+612 9045 4394
 
CHECKOUT
Making Movies Black : The Hollywood Message Movie from World War II to the Civil Rights Era - Thomas Cripps

Making Movies Black

The Hollywood Message Movie from World War II to the Civil Rights Era

Paperback

Published: 20th May 1993
RRP $56.95
$43.90
23%
OFF
This title is not in stock at the Booktopia Warehouse and needs to be ordered from our supplier.
Click here to read more about delivery expectations.

This is the second volume of Thomas Cripps's definitive history of African-Americans in Hollywood. It covers the period from World War II through the civil rights movement of the 1960s, examining this period through the prism of popular culture. Making Movies Black shows how movies anticipated and helped form America's changing ideas about race. Cripps contends that from the liberal rhetoric of the war years--marked as it was by the propaganda catchwords brotherhood and tolerance--came movies that defined a new African-American presence both in film and in American society at large. He argues that the war years, more than any previous era, gave African-American activists access to centers of cultural influence and power in both Washington and Hollywood.
Among the results were an expanded black imagery on the screen during the war--in combat movies such as Bataan, Crash Dive, and Sahara; musicals such as Stormy Weather and Cabin in the Sky; and government propaganda films such as The Negro Soldier and Wings for this Man (narrated by Ronald Reagan ). After the war, the ideologies of both black activism and integrationism persisted, resulting in the 'message movie' era of Pinky, Home of the Brave, and No Way Out, a form of racial politics that anticipated the goals of the Civil Rights Movement.
Delving into previously inaccessible records of major Hollywood studios, among them Warner Bros., RKO, and 20th Century-Fox, as well as records of the Office of War Information in the National Archives, and records of the NAACP, and interviews with survivors of the era, Cripps reveals the struggle of both lesser known black filmmakers like Carlton Moss and major figures such as Sidney Poitier.
More than a narrative history, Making Movies Black reaches beyond the screen itself with sixty photographs, many never before published, which illustrate the mood of the time. Revealing the social impact of the classical Hollywood film, Making Movies Black is the perfect book for those interested in the changing racial climate in post-World War II American life.

"Making Movies Black is thick description of the best kind, a multilayered cultural and intellectual history of both postwar American film and racial justice."--Journal of Communication, Summer 1995 "Cripp's genius lies as much as in what he shows us about what is not seen on the screen as what is. For that reason alone, every student of twentieth-century American culture would learn much from reading this important, vital book."--American Historical Review "Packed with social perspective, Hollywood studio's production records, personal interviews and government documents, Thomas Cripps leaves no stone unturned or race related B-movie unnoticed in his excellent examination of racial politics in Hollywood....Compelling and enlightening...simply a must for any serious study of filmmaking."--Public News "In a worthy successor to his 'Slow Fade to Black', Cripps presents a very detailed history of African Americans in Hollywood from WW II through the civil rights movement of the 1950s. Impressively researched."--Choice - December 1993 "Making Movies Black is thick description of the best kind, a multilayered cultural and intellectual history of both postwar American film and racial justice."--Journal of Communication, Summer 1995 "Cripp's genius lies as much as in what he shows us about what is not seen on the screen as what is. For that reason alone, every student of twentieth-century American culture would learn much from reading this important, vital book."--American Historical Review "Packed with social perspective, Hollywood studio's production records, personal interviews and government documents, Thomas Cripps leaves no stone unturned or race related B-movie unnoticed in his excellent examination of racial politics in Hollywood....Compelling and enlightening...simply a must for any serious study of filmmaking."--Public News "In a worthy successor to his 'Slow Fade to Black', Cripps presents a very detailed history of African Americans in Hollywood from WW II through the civil rights movement of the 1950s. Impressively researched."--Choice - December 1993 "A breathtakingly detailed cultural history. Key to understanding one of the most profound institutional methods by which racial misconceptions were fostered, and yet somehow used as a bridge toward positive accomplishment."--James Robert Saunders, Purdue University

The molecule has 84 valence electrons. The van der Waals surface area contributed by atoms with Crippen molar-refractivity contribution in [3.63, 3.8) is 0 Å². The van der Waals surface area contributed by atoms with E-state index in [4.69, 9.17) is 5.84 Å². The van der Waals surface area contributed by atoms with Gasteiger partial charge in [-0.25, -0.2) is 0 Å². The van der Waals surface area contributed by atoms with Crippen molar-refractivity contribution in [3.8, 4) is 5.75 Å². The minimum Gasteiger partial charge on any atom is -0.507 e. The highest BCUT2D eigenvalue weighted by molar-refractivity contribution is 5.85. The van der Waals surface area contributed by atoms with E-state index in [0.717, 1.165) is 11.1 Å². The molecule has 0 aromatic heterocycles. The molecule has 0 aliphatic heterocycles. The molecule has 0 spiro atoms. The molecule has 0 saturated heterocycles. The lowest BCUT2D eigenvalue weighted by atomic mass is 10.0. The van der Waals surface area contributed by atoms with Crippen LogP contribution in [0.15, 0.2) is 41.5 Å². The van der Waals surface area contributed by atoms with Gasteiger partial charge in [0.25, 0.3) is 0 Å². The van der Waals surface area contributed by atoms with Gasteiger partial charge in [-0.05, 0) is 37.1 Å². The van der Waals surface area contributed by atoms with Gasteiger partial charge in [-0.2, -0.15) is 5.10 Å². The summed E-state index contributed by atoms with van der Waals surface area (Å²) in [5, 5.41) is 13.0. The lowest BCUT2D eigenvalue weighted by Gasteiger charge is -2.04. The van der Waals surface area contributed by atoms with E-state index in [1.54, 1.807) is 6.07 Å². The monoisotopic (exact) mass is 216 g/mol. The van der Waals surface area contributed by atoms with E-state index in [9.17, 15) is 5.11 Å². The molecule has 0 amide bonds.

Antebellum Hollywoodp. 3
Wendell and Walter Go to Hollywoodp. 35
The Making of a Genre: The Integration of Colin Kelly, Meyer Levin, and Dorie Millerp. 64
The Making of The Negro Soldierp. 102
Hollywood Wins: The End of "Race Movies,"p. 126
Documentary Film Culture and Postwar Liberal Momentump. 151
Thermidorp. 174
"A Pot of Message"p. 215
Settling In, Settling Forp. 250
Abbreviationsp. 295
Notesp. 299
Indexp. 370
Table of Contents provided by Syndetics. All Rights Reserved.

ISBN: 9780195076691
ISBN-10: 0195076699
Audience: Professional
Format: Paperback
Language: English
Number Of Pages: 400
Published: 20th May 1993
Publisher: Oxford University Press Inc
Country of Publication: US
Dimensions (cm): 23.5 x 15.5  x 2.4
Weight (kg): 0.66